Maintain BUY at a lower target price of S$29.00 (previously S$33.32). We rolled over our valuation to 2019e and modelled in a more volatile and lower growth environment. We also trimmed our FY18/19 earnings by 3-5%.
+ NIM at two-year highs. 3Q18’s NIM touched 1.86%, expanding 13bps YoY. The highest in nine quarters. NIM expansion was in line with higher interest rates in Singapore and Hong Kong, which saw loan yield rising faster than deposit costs. Loan yields improved 47bps YoY, interbank yields +41bps YoY and securities yield +32bps YoY; while the cost of funds rose 37bps YoY. Management’s guidance of 1.86-1.87% for 4Q18 NIM seems well within reach with the expectations of further rate hikes and a 60-65% pass-through rate.
+Loan growth maintained its steady pace at 8.2% YoY. Non-trade corporate loans and consumer loans drove loan growth. There was a slowdown in trade loans growth due to unattractive pricing. DBS market share of Singapore housing loan remains strong at 31%. Management guided loan growth for 2019 to be a mid-single digit. Despite the economy still being rather robust, but because of macroeconomic uncertainties, a more moderated growth is in line.
+ Hong Kong’s 9M earnings surged 43% YoY. Hong Kong’s NII grew 27% YoY, driven by rising interest rates which gave a 24 bps increase in NIM to 1.97%. The rise in HIBOR in Hong Kong has become much more significant with a growing CASA base and loans growth was robust at 16% YoY. Hong Kong contributed 20% to total revenue.
+ Normalization of credit costs to 21 bps as compared to 195 bps a year ago. The plunge in allowances of 71.0% YoY was due to substantial accelerated provisions made for the O&G sector last year. Moving forward into 2019, asset quality is expected to remain stable, but the SME portfolio might see a deterioration in loan quality as interest rates rise. However, the SME portfolio is small in comparison to the entire loan portfolio, and the potential delinquencies and provisions made would not be material.
– CIR rose to 43.9% from 3Q17’s 41.8% due to one-off items such as the 50th-anniversary staff bonus, rebranding campaign costs and litigation costs. Excluding these non-recurring items, 3Q18’s CIR stands at 43%, in line with 1H18. Operating expenses increased 15.9% YoY in 3Q18, faster than operating income’s growth of 10.3%; due to more costs than income brought on by ANZ which accounted for 6% of the increase in expenses. More costs could be expected in 2019 as DBS expands into Delhi and Bombay.
NIM will continue to improve with rising rates. The management expects 2 -4 rate hikes moving forward with an average of 60-65% pass-through rate. Around half of DBS’s loan book is pegged to SIBOR and the other half pegged to fixed rates. While it generally takes a few months for the SIBOR to reprice, it takes a couple of years for a fixed rate to do so. Hence a large portion of the rise in interest rates has yet to flow into Singapore’s books with more expected to flow through in 2019. We might see a more pronounced lag in NIM expansion as the fed continues to raise its rates.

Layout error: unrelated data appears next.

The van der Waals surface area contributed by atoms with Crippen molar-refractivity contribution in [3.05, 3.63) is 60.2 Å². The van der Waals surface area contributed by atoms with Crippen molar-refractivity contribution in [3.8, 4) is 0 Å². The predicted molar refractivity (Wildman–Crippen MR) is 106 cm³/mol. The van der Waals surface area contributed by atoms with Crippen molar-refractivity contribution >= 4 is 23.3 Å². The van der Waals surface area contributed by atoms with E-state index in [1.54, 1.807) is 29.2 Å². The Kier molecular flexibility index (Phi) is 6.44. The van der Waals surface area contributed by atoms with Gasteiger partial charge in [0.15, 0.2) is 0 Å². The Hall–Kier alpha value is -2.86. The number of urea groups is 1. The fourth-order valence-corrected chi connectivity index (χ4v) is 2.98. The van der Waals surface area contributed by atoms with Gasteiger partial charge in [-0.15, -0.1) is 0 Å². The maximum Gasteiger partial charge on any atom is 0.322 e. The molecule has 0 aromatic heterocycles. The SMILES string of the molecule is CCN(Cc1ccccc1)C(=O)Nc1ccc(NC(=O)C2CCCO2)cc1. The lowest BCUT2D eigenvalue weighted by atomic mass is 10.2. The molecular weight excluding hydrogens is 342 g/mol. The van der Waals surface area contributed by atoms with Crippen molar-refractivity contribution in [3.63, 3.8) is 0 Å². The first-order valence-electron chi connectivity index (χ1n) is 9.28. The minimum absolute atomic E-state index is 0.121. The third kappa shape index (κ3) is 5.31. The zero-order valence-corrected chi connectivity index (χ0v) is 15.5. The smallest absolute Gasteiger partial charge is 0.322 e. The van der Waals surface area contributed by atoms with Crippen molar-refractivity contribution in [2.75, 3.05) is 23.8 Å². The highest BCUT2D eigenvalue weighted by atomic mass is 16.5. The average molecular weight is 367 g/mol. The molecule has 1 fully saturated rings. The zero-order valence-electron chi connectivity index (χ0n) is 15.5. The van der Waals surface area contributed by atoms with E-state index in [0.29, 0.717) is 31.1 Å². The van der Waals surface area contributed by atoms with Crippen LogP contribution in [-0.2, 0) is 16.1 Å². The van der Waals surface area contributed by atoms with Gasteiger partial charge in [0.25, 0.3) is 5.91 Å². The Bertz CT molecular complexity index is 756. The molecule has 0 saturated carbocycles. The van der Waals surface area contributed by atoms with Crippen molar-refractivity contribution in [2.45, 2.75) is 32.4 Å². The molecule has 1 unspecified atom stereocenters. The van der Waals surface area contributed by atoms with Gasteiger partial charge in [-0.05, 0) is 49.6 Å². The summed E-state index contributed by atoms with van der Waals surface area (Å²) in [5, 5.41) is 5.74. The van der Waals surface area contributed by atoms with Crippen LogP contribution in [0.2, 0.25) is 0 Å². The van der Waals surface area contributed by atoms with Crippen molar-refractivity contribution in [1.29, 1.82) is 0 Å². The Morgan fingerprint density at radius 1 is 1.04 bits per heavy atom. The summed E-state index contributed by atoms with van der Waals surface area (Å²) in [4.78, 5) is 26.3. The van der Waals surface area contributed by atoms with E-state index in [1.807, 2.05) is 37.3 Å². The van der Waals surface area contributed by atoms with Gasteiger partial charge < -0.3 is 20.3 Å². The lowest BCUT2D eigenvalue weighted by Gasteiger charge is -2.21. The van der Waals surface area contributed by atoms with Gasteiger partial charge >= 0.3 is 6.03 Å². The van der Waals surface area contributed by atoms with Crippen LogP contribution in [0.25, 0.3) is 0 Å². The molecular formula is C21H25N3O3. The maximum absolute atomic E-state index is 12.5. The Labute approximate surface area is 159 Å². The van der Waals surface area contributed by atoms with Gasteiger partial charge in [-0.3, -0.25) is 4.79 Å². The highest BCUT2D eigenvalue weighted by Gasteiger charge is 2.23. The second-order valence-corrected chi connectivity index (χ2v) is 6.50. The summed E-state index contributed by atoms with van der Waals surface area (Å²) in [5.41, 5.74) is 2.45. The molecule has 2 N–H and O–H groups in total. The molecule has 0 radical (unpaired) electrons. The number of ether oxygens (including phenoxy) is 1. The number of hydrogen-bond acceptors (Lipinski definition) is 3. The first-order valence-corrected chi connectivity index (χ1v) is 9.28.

In regards to the trade war, the management believes that the largest impact will be on market sentiment and not directly on the economy yet. Market sentiments and anxiety have already resulted in a slowdown in equity and bond activities.
DBS has already seen the impact of the property cooling measures on its mortgage loans growth. 3Q18 saw a 50% drop in new mortgage loans and the management had revised its mortgage loan target to S$2.5bn for 2018 as compared to S$4bn at the start of the year. Hence with tighter measures, we expect mortgage loan growth to slow.
The rise in the cost of funds is not an issue yet for DBS. It is inevitable to face higher funding costs, but DBS’s CASA market share remains strong at 53% (despite Singapore’s CASA shrinking and migrating to fixed deposits and bonds). With an ample CASA base, DBS does not need to increase their pricier fixed deposits funding as much as the other banks.
Despite the softer expectation of loans growth due to market headwinds, NIM will still be on a positive trajectory as trade issues will impact trade volumes more significantly than overall margins. The banking sector will enjoy greater pricing power as the US continues to raise its interest rates. Looking forward, asset quality is expected to be healthy, and lower provisions will provide upside to earnings. DBS remains attractive with a dividend yield of 4.5%.
The management expects loan growth to slow to mid-single-digit next year. Overall outlook remains positive, and DBS targets an ROE of 13% next year. 2019’s CIR to remain around 43% while asset quality should remain stable despite the expected weakness in SME portfolio due to rising interest rates.
Estimate Changes – Reduce Earnings Estimates
Given the earnings trends for 3Q18 and changes in management guidance for 2019 loan growth, we trim our 2018 – 2019 net profit estimates by 3-5%. NIM expansion and lower allowances should offset lower non-interest income to a certain degree.
We maintain BUY at a lower target price of S$29.00 (previously S$33.32). As we roll over our valuation to 2019e, we revised our target price lower following adjustments to our beta and terminal growth rate assumption. We are incorporating a more volatile and slower economic growth environment.